Berkeley in the News Archive

The links to the stories summarized on this page are time sensitive, so stories might no longer be online at that URL. We also include links to the original source publication itself.

Wednesday, 16 July 2014

1. NASA’s Van Allen probes show how to accelerate electrons
R&D Magazine

Physics professor Forrest Mozer, associate director of Berkeley's Space Sciences Laboratory, has been studying data from probes of the Van Allen radiation belts surrounding Earth. The observations are helping to explain how particles in the belts can speed up to nearly the speed of light. "It is important to understand how this process happens," he says. "Not only do we think a similar process happens on the sun and around other planets, but these fast particles can damage the electronics in spacecraft and affect astronauts in space." Full Story

2. Opinion L.A.: House panel decides it doesn't want Californians to fall into the sea
Los Angeles Times

A congressional committee in Washington has given bipartisan support to a West Coast effort to develop an Earthquake Early Warning System, recommending an initial allocation of $5 million for the project. The amount was one third of what was requested, but it will allow the U.S. Geological Survey and its partners, including Berkeley researchers, to start moving the project out of its testing phase. That means deploying sensors along the West Coast to detect waves radiating from the epicenter of a quake and notify people through phones, radio and TV. Stories on this topic appeared in more than a dozen sources, including the Contra Costa Times, Orange County Weekly, NBC Bay Area Online, Berkeley Patch, and KPCC (Southern California Public Radio) – link to audio. Full Story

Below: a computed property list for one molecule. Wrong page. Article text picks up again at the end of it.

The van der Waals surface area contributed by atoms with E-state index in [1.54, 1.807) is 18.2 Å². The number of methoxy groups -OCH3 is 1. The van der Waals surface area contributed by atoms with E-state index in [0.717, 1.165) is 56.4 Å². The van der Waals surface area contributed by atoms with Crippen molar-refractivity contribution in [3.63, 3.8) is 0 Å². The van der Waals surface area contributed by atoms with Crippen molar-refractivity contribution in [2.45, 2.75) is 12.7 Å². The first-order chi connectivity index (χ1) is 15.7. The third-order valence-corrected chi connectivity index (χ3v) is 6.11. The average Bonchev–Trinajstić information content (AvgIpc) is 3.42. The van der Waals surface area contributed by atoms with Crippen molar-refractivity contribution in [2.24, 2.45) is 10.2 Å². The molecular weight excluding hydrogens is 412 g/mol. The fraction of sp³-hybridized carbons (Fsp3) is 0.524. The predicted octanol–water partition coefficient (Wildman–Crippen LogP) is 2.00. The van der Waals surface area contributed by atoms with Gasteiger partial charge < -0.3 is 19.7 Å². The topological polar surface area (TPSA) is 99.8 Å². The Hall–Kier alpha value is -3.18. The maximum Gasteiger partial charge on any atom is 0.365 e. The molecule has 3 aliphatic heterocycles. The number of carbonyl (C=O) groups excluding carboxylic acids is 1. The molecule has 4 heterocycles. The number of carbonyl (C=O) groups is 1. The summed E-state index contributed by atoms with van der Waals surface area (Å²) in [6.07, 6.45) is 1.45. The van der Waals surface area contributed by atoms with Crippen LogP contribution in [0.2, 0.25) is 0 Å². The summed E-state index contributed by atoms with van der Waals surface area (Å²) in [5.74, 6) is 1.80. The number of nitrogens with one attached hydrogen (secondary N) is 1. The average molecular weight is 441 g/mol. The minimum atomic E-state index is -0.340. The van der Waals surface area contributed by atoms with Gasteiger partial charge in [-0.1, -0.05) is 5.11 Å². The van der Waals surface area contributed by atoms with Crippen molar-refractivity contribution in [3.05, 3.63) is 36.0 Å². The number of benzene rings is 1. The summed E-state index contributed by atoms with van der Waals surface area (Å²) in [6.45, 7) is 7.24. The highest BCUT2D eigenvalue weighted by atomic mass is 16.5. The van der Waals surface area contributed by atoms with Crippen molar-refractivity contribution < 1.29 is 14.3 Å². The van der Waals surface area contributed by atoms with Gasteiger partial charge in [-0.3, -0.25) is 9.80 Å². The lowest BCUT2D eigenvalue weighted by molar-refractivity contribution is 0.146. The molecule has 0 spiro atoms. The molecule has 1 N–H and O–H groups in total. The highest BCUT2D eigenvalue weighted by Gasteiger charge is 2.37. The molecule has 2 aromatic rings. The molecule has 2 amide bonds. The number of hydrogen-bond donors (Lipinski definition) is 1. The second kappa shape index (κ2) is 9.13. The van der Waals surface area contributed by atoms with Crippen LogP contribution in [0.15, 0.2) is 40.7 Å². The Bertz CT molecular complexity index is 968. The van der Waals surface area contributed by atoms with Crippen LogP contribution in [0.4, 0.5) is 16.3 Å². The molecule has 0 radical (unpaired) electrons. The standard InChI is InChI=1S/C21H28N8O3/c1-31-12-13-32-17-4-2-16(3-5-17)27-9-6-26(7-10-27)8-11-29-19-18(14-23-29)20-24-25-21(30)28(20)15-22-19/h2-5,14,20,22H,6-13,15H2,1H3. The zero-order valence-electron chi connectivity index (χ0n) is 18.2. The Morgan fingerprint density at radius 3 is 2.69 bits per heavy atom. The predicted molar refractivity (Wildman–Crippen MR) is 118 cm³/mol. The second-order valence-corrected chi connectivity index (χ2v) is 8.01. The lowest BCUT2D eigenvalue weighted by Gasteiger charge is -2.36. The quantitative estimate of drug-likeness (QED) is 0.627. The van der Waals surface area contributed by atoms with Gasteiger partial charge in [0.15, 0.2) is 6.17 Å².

3. EPA Awards $200K In Grants To Bay Area Companies Developing Green Tech
CBS SF Bay Area Online

SimpleWater LLC has been awarded a $100,000 contract for the development of its innovative green technology as part of the Environmental Protection Agency's Small Business Innovative Research program. The company is collaborating with UC Berkeley and the Lawrence Berkeley National Laboratory to create more affordable water treatment methods using electrochemical arsenic removal technology. Full Story

4. A Class Discovery Platform: By Students, for Students
Forbes

Three Berkeley undergraduates – Yuxin Zhu, Noah Gilmore and Ashwin Iyengar – have created an interactive website designed to help students choose classes. Called Berkeleytime, it gathers all of the school's curricular information in one place, allowing students to filter and sort by thousands of criteria. Full Story

5. Cal Grads Try to Save UC Berkeley’s Peace and Conflict Studies Program
East Bay Express

Alumni Annie Gorden and Shawndeez Davari Jadali, recent graduates of the Peace and Conflict Studies (PACS) program, have started an online petition to improve funding and support for the program. PACS, introduced in 1985, is offered through the International and Area Studies Department. Gorden and Jadali claim that staffing has dropped, the number of courses has been slashed, and enrollment has dropped by 36 percent since 2010. Full Story

6. UC System reconsiders policy barring discrimination against non-American researchers
Inside Higher Ed

UC officials are reconsidering a policy that prevents the university from discriminating against non-American researchers. The question arises as federal research funding dwindles and federal authorities become increasingly concerned about work that could harm national security. Restrictions on fundamental research are a key concern for research universities. As this article explains: "So-called 'fundamental research,' which can be basic or applied research, is generally excluded from export controls. Most research at the University of California at Berkeley, for instance, is considered fundamental because there are no restrictions on publication of findings and because the research team does not exclude foreign nationals." Full Story